Eugene had finally returned to Marseilles, where he could experience at first-hand the anti-religious attitude of the authorities. He remained calm, confident that Gd would never abandon the Church or him”and to adore God and his ways even when I find them very hard.”

Writing o the scholasticate in Switzerland he warns then t be careful.

… From now on address your letters to Marseilles. I do not need to remind you it would be imprudent to be very explicit in what you write, for the religious persecution is still raging.
You will not find one action or a single letter coming from the ministry of ecclesiastical affairs that is not oppressive of the Church and her ministers. And this is still nothing in comparison with what they promise us. There is no lack of determination on their part: we must be grateful for their attentions as we wait for them to achieve even greater feats.

Letter to Jean Baptiste Mille, 24 January 1831, EO VIII n 383

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  1. Eleanor Rabnett, Oblate Associate says:

    I think for a moment of the state that Eugene must have been in as he saw the fetters being put on to the Church and her servants. He had seen the Church all but destroyed in France following the 1789 Revolution and this was more insidious, being done under the auspices of the government, all very civilized for the most part and appearing to be very reasonable. And Eugene knew that government men were keeping a close eye on him and his congregation.

    They must have been a tremendous threat to the government when they did not ‘roll over’ to new edicts. The government was not just satisfied with trying to stifle a few, to win a few – they wanted to be in charge of the Church and her people. They, rather than the Church, rather than God were going to decide what the church and her people would look like, and they would attempt to stamp out anything that looked different from their view.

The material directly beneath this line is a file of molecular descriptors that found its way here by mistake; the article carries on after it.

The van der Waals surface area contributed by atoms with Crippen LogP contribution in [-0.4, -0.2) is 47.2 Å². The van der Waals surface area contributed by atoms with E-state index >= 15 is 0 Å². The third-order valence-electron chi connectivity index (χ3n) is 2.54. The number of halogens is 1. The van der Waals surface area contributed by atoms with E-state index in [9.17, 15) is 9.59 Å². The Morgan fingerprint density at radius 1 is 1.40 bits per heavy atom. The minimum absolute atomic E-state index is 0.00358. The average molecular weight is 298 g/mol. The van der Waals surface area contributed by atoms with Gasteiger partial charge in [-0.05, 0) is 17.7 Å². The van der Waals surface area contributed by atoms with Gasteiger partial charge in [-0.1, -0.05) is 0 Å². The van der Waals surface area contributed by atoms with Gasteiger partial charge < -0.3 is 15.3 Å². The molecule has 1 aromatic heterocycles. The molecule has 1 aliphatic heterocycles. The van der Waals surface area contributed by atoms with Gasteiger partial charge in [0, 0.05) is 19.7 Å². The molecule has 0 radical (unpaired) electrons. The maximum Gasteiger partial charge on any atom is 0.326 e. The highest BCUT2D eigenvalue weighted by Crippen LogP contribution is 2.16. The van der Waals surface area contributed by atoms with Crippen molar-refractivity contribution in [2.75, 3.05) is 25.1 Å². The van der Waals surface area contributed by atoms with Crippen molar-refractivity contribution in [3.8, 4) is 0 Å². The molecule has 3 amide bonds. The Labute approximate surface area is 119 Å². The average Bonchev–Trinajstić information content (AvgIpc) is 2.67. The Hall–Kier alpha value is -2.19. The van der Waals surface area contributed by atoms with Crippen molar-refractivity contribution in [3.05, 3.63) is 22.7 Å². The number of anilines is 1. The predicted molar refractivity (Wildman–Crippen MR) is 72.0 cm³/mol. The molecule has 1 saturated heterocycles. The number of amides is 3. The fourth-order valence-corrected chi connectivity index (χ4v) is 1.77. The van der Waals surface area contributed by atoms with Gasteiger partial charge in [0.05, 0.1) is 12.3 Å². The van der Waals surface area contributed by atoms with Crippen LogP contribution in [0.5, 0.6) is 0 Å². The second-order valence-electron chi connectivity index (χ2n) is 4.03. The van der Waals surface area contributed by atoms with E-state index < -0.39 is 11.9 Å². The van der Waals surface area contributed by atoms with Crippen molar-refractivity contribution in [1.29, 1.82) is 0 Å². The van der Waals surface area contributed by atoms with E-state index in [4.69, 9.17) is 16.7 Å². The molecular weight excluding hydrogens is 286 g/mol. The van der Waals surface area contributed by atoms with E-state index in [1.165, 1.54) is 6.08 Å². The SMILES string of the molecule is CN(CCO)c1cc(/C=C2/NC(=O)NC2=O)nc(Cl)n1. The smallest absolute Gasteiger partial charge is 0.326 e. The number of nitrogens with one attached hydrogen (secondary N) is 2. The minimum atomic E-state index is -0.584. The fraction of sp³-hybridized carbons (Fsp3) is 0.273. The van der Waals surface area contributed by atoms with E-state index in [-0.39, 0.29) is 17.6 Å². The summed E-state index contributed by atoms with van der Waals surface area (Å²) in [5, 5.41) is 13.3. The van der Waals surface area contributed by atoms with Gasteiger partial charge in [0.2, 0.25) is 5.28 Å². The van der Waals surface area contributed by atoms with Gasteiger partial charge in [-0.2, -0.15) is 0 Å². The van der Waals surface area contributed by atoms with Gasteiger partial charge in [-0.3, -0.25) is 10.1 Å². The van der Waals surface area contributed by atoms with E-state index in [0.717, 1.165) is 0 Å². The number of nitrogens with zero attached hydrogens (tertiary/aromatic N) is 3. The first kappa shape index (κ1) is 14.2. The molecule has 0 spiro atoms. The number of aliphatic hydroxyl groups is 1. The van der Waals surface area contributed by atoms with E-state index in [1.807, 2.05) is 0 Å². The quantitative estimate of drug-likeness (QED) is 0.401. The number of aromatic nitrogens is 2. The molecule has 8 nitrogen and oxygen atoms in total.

It sounds very familiar – in small ways and in big ways of today, on a global scale and down to how we treat each other. It can start so small and become so regular as we act out of our own needs, our own brokenness – that we don’t recognize it, don’t recognize what we are actually doing to another(s).

    I have been struggling with a situation that affects my own personhood and it affects some of those around me (who do not seem to mind so much or see the insidiousness of it). I have spent time in the past couple of months watching it grow and wondering what I can do to stop it and realizing that I am quite powerless to stop or change another(s). I refuse to walk away or blind myself to it in the hopes that it will change, and I do not want to just accept what another tells me is the new norm.

    And again I come here to this place, to sit with Eugene and listen to him speaking. “…adore God and his ways even when I find them very hard”. I find consolation though in listening to that. Perhaps if I can focus all of my attention on God, allow him to guide me, to walk beside me…

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